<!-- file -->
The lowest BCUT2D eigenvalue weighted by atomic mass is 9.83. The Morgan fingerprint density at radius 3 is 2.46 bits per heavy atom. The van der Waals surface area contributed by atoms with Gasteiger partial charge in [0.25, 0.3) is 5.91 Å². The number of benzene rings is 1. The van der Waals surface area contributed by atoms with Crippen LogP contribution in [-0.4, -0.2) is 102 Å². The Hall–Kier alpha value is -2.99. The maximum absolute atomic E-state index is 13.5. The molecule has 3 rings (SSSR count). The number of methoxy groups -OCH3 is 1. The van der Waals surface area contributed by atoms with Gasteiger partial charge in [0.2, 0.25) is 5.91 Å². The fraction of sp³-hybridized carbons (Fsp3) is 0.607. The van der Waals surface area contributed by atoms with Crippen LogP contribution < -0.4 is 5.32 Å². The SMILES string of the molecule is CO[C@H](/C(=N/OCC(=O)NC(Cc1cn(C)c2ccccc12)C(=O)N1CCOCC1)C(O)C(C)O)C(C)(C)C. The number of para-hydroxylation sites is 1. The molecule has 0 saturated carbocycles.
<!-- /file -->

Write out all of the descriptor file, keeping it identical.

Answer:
The lowest BCUT2D eigenvalue weighted by atomic mass is 9.83. The Morgan fingerprint density at radius 3 is 2.46 bits per heavy atom. The van der Waals surface area contributed by atoms with Gasteiger partial charge in [0.25, 0.3) is 5.91 Å². The number of benzene rings is 1. The van der Waals surface area contributed by atoms with Crippen LogP contribution in [-0.4, -0.2) is 102 Å². The Hall–Kier alpha value is -2.99. The maximum absolute atomic E-state index is 13.5. The molecule has 3 rings (SSSR count). The number of methoxy groups -OCH3 is 1. The van der Waals surface area contributed by atoms with Gasteiger partial charge in [0.2, 0.25) is 5.91 Å². The fraction of sp³-hybridized carbons (Fsp3) is 0.607. The van der Waals surface area contributed by atoms with Crippen LogP contribution < -0.4 is 5.32 Å². The SMILES string of the molecule is CO[C@H](/C(=N/OCC(=O)NC(Cc1cn(C)c2ccccc12)C(=O)N1CCOCC1)C(O)C(C)O)C(C)(C)C. The number of para-hydroxylation sites is 1. The molecule has 0 saturated carbocycles.